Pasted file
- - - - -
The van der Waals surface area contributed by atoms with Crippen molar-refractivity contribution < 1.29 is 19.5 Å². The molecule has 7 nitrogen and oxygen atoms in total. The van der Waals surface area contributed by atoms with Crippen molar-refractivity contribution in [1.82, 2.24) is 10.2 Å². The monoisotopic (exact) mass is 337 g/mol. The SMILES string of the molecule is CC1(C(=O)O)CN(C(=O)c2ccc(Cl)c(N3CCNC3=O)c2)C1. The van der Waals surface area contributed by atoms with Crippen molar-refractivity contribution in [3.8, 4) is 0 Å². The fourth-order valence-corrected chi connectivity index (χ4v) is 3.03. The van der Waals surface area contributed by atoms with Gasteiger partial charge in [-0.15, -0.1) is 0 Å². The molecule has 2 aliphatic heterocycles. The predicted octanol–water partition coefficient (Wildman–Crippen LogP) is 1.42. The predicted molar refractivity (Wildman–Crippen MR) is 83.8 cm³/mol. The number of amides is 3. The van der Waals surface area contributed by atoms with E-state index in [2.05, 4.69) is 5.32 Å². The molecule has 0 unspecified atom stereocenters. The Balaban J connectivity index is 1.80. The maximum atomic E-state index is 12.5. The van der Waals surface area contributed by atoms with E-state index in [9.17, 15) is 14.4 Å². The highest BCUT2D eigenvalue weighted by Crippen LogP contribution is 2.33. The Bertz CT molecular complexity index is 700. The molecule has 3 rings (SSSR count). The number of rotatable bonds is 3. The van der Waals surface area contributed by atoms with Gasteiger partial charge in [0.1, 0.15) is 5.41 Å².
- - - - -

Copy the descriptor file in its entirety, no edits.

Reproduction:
The van der Waals surface area contributed by atoms with Crippen molar-refractivity contribution < 1.29 is 19.5 Å². The molecule has 7 nitrogen and oxygen atoms in total. The van der Waals surface area contributed by atoms with Crippen molar-refractivity contribution in [1.82, 2.24) is 10.2 Å². The monoisotopic (exact) mass is 337 g/mol. The SMILES string of the molecule is CC1(C(=O)O)CN(C(=O)c2ccc(Cl)c(N3CCNC3=O)c2)C1. The van der Waals surface area contributed by atoms with Crippen molar-refractivity contribution in [3.8, 4) is 0 Å². The fourth-order valence-corrected chi connectivity index (χ4v) is 3.03. The van der Waals surface area contributed by atoms with Gasteiger partial charge in [-0.15, -0.1) is 0 Å². The molecule has 2 aliphatic heterocycles. The predicted octanol–water partition coefficient (Wildman–Crippen LogP) is 1.42. The predicted molar refractivity (Wildman–Crippen MR) is 83.8 cm³/mol. The number of amides is 3. The van der Waals surface area contributed by atoms with E-state index in [2.05, 4.69) is 5.32 Å². The molecule has 0 unspecified atom stereocenters. The Balaban J connectivity index is 1.80. The maximum atomic E-state index is 12.5. The van der Waals surface area contributed by atoms with E-state index in [9.17, 15) is 14.4 Å². The highest BCUT2D eigenvalue weighted by Crippen LogP contribution is 2.33. The Bertz CT molecular complexity index is 700. The molecule has 3 rings (SSSR count). The number of rotatable bonds is 3. The van der Waals surface area contributed by atoms with Gasteiger partial charge in [0.1, 0.15) is 5.41 Å².